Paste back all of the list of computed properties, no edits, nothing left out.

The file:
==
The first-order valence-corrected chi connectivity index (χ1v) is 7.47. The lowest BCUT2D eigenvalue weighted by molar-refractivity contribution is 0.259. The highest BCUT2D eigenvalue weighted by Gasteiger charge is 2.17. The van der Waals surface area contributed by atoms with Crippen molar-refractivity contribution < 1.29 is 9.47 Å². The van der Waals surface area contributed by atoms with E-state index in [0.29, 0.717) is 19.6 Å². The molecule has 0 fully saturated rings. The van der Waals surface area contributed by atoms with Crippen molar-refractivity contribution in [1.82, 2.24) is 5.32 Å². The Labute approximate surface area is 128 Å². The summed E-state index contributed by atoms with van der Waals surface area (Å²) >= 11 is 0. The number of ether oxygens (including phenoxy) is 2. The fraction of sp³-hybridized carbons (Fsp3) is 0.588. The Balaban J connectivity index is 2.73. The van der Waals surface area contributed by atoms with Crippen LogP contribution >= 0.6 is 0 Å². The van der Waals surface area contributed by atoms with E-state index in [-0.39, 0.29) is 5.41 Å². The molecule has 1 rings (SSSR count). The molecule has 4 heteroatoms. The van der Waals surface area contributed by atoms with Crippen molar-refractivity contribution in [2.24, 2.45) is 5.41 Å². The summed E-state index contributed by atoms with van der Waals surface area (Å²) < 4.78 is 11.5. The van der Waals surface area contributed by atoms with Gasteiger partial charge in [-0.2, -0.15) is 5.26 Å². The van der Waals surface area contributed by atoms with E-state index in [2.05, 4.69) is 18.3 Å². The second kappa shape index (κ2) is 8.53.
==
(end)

The first-order valence-corrected chi connectivity index (χ1v) is 7.47. The lowest BCUT2D eigenvalue weighted by molar-refractivity contribution is 0.259. The highest BCUT2D eigenvalue weighted by Gasteiger charge is 2.17. The van der Waals surface area contributed by atoms with Crippen molar-refractivity contribution < 1.29 is 9.47 Å². The van der Waals surface area contributed by atoms with E-state index in [0.29, 0.717) is 19.6 Å². The molecule has 0 fully saturated rings. The van der Waals surface area contributed by atoms with Crippen molar-refractivity contribution in [1.82, 2.24) is 5.32 Å². The Labute approximate surface area is 128 Å². The summed E-state index contributed by atoms with van der Waals surface area (Å²) >= 11 is 0. The number of ether oxygens (including phenoxy) is 2. The fraction of sp³-hybridized carbons (Fsp3) is 0.588. The Balaban J connectivity index is 2.73. The van der Waals surface area contributed by atoms with Crippen LogP contribution >= 0.6 is 0 Å². The van der Waals surface area contributed by atoms with E-state index in [-0.39, 0.29) is 5.41 Å². The molecule has 1 rings (SSSR count). The molecule has 4 heteroatoms. The van der Waals surface area contributed by atoms with Crippen molar-refractivity contribution in [2.24, 2.45) is 5.41 Å². The summed E-state index contributed by atoms with van der Waals surface area (Å²) < 4.78 is 11.5. The van der Waals surface area contributed by atoms with Gasteiger partial charge in [-0.2, -0.15) is 5.26 Å². The van der Waals surface area contributed by atoms with E-state index in [2.05, 4.69) is 18.3 Å². The second kappa shape index (κ2) is 8.53.